So today Rails 2.0 was finally released; it seems as though the Rails core team has been polishing this up for ages. I don't think there's a whole lot to get excited about. In short, Rails 2.0 gives you better opportunity to make use of best practices, such as using the will_paginate plugin instead of build-in pagination (Rails 2.0 drops pagination support from core). Support for RESTful development is much improved, allowing more flexible route declarations and finally dropping the annoying semicolon separator for the edit action: projects/1;edit.
One very cool feature that should better allow developers to present meaningful error messages to users upon exceptions is the new rescue_from class method in ActionController::Base, which allows you to specify an exception class to rescue and an action to call to handle the error.
A few of my disappointments of Rails 2.0 is that my two most pressing present concerns with Rails were not addressed:
A cohesive way of managing "fixture-like" data in an application. While simple Rails applications can rely on fixtures just fine, real production applications are not quite this simple and may rely on different sets of data that distinguish between semi-permanent "application" data and true test data. Multiple this by the dimension of multiple deployment environments (staging, production) which each may require different sets of data. I typically end up writing my own rake tasks and duplicate the fixtures data for specialized uses. It would be nice to see Rails provide an effective and standardized mechanism for being more flexible with "fixture-like" data rather than forcing us to use one inflexible "fixtures" directory. Using the :include class in ActiveRecord finders creates severe limitations on the type of data you can get back. There have been numerous situations where I've wanted to use :include to get an object tree populated from one query yet still return an aggregation result in the select clause. A perfect example is listing forum threads, showing the number of comments but also including the user data who posted the thread. This is currently impossible with ActiveRecord because the select clause cannot be used with the include clause. I plan on talking more about these two main issues for me in future posts, hopefully soliciting some responses. I haven't found anything that adequately addresses my concerns.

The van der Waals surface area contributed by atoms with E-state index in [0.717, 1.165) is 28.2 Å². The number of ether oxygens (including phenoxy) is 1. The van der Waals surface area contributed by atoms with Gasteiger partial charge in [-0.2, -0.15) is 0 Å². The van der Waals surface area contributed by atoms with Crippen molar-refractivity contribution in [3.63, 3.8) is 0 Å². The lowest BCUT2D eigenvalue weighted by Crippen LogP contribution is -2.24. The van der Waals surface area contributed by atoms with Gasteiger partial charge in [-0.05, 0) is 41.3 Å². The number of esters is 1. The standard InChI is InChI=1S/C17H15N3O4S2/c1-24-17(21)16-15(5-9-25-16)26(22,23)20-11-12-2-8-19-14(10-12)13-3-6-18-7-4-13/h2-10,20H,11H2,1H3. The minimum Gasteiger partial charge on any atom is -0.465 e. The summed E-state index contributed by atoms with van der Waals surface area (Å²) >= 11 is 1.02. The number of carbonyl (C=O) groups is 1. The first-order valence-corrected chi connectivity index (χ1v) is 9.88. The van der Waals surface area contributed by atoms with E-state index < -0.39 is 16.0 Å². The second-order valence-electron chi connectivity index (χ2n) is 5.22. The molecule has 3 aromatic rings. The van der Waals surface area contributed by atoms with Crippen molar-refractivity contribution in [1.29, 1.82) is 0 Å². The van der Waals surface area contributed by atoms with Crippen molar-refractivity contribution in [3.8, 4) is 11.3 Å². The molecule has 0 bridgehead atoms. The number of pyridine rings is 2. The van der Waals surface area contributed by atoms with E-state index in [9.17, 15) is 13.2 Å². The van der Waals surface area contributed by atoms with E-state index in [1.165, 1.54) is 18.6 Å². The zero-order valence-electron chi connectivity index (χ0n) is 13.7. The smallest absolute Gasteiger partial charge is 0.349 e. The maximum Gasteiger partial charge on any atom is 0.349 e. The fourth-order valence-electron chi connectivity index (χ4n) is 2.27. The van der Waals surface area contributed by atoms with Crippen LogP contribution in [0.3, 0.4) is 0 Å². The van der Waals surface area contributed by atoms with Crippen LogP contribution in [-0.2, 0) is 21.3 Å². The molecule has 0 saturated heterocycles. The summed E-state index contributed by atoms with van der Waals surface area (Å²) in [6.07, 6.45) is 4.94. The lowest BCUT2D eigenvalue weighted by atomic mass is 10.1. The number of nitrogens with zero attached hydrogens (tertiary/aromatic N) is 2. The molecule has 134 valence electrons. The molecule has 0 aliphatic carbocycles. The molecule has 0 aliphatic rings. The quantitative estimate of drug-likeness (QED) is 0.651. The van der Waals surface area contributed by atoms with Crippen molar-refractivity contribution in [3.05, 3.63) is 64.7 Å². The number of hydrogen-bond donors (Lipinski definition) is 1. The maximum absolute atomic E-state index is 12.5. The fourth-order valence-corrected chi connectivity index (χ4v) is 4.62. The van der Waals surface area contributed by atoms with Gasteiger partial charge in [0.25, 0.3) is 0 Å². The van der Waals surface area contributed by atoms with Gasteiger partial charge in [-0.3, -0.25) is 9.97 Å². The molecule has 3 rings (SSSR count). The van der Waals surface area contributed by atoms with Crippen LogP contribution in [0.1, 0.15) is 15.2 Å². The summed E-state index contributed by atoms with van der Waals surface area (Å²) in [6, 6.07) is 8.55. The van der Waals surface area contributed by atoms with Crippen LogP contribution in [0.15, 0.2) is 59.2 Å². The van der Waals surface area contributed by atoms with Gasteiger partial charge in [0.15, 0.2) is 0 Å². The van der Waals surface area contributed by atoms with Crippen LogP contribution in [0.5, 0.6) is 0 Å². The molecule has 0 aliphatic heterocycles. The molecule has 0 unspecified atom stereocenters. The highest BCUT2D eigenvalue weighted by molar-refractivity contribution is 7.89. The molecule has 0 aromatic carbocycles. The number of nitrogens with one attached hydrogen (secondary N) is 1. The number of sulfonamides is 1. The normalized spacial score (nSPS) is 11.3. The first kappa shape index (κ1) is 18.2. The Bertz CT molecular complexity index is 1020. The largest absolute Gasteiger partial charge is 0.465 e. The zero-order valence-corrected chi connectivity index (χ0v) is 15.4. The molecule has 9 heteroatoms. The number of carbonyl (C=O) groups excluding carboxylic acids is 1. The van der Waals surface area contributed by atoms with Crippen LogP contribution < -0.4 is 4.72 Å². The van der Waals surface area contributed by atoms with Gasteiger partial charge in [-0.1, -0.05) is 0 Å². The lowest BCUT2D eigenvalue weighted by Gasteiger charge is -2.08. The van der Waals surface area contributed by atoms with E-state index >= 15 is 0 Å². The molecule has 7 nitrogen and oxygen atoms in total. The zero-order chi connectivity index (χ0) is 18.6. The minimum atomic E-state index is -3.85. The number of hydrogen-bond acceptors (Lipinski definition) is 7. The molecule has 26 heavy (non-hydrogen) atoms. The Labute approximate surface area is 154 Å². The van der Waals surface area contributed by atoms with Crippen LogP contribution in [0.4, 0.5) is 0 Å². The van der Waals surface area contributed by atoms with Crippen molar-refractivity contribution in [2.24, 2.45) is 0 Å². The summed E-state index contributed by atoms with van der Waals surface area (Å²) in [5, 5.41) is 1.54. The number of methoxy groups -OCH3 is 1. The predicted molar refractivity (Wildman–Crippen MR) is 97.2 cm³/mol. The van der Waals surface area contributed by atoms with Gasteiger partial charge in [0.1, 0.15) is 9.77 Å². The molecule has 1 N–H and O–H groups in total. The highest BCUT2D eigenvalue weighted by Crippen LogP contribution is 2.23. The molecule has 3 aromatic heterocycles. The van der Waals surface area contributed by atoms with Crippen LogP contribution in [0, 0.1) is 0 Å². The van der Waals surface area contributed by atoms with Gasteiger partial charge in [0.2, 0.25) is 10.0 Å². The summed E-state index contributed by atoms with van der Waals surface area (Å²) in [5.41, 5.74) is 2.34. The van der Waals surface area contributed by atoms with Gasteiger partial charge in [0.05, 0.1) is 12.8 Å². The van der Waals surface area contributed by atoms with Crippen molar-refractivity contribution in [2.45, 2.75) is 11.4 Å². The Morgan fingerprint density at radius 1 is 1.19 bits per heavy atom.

Ultimately Rails 2.0 is sprinkled with various small changes rather than a fundamental architectural shift. As a result, it should be fairly easy to upgrade existing applications to Rails 2.0 and would probably be a good idea to do so, especially to force yourself to abandon bad practices that Rails 2.0 is less tolerant of.
One piece of reading that I would highly recommend if you already are familiar with Rails 1.2 and want to get up to speed on Rails 2.0 is the Peepcode PDF available here. I've found some of the Peepcode screencasts to be annoying slow an drawn-out, but this PDF is a must-have, packed full with the information you want to know, and quick to read.